I have always been deficient in presentation skills. Since this was such an involved creation, I didn't spend much time contemplating the decorations. I decided to melt a white chocolate bar and put some stripes or squiggles across it. Then I thought it would be cool to do some little star-type snowflakes. However, I used the ziplock baggie version of a pastry bag and cut the hole too big. So my white chocolate came glopping out everywhere instead of in nice lines.

Can you see the two spots I missed on the bottom left? Oh well!

Actually I meant to do this. Yeah, I wanted those big blobs. They look like leaves or flowers or something. Sure, I did it on purpose. I'm so artistic!

Tomorrow night I will be taking this to my friend Jill's house so we can fight over it celebrate New Year's Eve together. I'll take some pictures of the slices so you can see the inside, and I'll report back on how it tasted. Since I'm not a big chocolate dessert fan, I'm not overly hopeful, but you never know.

Are you still reading this? Wow, you are bored aren't you? Okay, I hereby promise never to write another post this long AND boring again. Long, yes. Boring, yes. But in future, I'll try not to combine the two. I promise! :-)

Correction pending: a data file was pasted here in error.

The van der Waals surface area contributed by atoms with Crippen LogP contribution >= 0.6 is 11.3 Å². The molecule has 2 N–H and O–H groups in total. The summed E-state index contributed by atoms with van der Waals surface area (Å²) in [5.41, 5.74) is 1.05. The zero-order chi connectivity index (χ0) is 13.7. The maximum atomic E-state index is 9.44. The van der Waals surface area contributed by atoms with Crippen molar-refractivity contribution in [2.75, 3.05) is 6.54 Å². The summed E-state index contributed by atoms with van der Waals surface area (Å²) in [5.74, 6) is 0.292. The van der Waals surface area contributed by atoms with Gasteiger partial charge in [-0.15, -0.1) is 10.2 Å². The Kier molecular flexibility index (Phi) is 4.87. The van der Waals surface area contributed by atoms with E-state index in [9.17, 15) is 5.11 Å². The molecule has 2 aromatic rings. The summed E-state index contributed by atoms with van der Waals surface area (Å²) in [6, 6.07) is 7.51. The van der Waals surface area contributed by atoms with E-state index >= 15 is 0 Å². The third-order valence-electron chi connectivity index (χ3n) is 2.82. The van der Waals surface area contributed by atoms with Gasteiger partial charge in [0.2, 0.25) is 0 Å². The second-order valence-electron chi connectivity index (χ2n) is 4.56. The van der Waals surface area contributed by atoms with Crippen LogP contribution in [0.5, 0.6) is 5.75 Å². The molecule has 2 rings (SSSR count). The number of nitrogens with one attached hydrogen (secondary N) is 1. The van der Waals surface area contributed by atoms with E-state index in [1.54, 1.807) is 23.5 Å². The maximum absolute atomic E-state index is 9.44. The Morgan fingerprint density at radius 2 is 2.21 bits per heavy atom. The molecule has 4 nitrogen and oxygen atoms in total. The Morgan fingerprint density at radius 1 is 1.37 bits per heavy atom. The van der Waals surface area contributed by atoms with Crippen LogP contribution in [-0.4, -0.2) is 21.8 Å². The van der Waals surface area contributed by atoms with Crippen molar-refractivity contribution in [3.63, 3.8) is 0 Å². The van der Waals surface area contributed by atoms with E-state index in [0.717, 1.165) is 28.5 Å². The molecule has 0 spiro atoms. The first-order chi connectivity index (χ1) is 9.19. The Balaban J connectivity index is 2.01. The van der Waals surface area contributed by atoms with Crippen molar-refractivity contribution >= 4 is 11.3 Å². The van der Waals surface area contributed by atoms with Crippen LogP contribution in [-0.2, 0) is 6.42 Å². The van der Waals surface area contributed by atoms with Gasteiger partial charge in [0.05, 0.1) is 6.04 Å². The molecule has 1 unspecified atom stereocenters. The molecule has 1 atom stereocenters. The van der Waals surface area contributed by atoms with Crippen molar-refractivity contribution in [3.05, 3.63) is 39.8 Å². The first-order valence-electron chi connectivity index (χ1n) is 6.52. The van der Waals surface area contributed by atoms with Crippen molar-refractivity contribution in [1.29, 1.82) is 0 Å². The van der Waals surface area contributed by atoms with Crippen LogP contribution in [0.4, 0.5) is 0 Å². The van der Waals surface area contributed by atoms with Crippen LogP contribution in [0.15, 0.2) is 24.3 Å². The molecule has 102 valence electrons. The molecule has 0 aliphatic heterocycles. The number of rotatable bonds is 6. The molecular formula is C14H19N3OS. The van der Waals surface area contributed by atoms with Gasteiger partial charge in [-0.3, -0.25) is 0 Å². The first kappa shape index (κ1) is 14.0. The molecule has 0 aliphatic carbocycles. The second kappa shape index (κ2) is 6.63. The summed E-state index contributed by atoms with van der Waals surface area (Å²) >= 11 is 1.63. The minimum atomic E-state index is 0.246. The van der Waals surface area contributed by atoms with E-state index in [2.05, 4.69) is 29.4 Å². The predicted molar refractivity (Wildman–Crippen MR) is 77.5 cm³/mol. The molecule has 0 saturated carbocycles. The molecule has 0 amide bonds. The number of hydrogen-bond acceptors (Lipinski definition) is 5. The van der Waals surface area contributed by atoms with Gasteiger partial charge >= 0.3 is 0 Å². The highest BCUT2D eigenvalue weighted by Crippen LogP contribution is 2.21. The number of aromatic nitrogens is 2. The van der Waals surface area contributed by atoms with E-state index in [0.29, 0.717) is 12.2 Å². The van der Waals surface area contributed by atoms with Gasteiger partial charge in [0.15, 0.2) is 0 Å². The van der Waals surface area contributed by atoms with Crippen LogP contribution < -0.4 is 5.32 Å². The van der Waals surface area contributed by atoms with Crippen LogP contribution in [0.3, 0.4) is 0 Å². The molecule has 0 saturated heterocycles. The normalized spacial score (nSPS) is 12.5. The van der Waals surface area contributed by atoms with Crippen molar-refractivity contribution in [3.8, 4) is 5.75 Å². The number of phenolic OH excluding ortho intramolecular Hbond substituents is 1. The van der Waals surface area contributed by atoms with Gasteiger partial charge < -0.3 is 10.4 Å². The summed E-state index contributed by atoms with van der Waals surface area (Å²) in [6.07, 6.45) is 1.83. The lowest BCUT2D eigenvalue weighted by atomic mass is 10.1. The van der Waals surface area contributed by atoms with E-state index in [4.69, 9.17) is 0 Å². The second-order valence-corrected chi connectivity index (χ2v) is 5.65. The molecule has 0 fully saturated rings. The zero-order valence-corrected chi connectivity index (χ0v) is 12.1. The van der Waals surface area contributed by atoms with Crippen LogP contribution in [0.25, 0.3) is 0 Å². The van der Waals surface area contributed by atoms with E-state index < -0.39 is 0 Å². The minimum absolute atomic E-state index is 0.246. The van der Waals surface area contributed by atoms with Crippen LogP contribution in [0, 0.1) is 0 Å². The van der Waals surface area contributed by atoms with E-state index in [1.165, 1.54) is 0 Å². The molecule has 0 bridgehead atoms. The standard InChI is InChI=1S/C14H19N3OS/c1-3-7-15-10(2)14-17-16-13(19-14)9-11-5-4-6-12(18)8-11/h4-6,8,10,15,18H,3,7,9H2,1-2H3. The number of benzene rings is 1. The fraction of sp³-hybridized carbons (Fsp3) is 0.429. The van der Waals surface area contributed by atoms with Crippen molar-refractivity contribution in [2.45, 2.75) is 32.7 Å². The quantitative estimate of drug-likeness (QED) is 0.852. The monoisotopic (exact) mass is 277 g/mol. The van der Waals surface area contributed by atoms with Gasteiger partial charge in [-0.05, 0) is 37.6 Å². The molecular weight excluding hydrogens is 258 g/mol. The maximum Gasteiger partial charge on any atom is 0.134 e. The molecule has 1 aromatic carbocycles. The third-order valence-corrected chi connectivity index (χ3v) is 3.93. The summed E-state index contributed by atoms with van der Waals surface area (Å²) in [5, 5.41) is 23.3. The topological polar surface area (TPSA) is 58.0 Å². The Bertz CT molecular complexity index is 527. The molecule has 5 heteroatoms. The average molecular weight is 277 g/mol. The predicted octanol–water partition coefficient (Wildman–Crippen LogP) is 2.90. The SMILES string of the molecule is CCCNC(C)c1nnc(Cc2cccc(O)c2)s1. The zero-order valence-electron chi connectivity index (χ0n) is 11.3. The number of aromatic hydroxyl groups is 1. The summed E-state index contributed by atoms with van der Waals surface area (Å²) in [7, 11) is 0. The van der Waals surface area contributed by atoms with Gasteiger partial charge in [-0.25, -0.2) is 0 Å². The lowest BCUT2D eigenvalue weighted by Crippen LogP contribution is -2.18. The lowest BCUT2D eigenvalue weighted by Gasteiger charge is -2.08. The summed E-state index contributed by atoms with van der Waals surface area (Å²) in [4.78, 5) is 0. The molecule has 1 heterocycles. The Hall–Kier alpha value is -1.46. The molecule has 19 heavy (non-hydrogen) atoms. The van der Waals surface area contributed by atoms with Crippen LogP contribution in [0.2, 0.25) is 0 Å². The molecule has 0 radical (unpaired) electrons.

Monday, December 29, 2008

Christmas Fun

I'm so glad I got to spend Christmas with my family. Since I went down a day early to avoid weather problems, (Ha! Take THAT snow!) I got to watch my sister's children open their presents. They were so cute in the matching PJ's that their mom and dad got them.

Here's Max opening his talking helmet:

It says things like "Warning, danger ahead," and "Code Red." Apparently, it does NOT say, "Danger Will Robinson!" so I said it over and over again to make up for the oversight.

Here's Kenzie with her "Just Like You" doll:

I think she's unwrapping the little earrings for her doll to wear. They didn't have cool stuff like this when I was a kid. I love that she's wearing one of the bows on her pajamas. I always wear some part of the wrapping accoutrement when I open presents. Glad to see she's crazy like me following my example. (Do I get bonus points for using "accoutrement" in that last sentence?)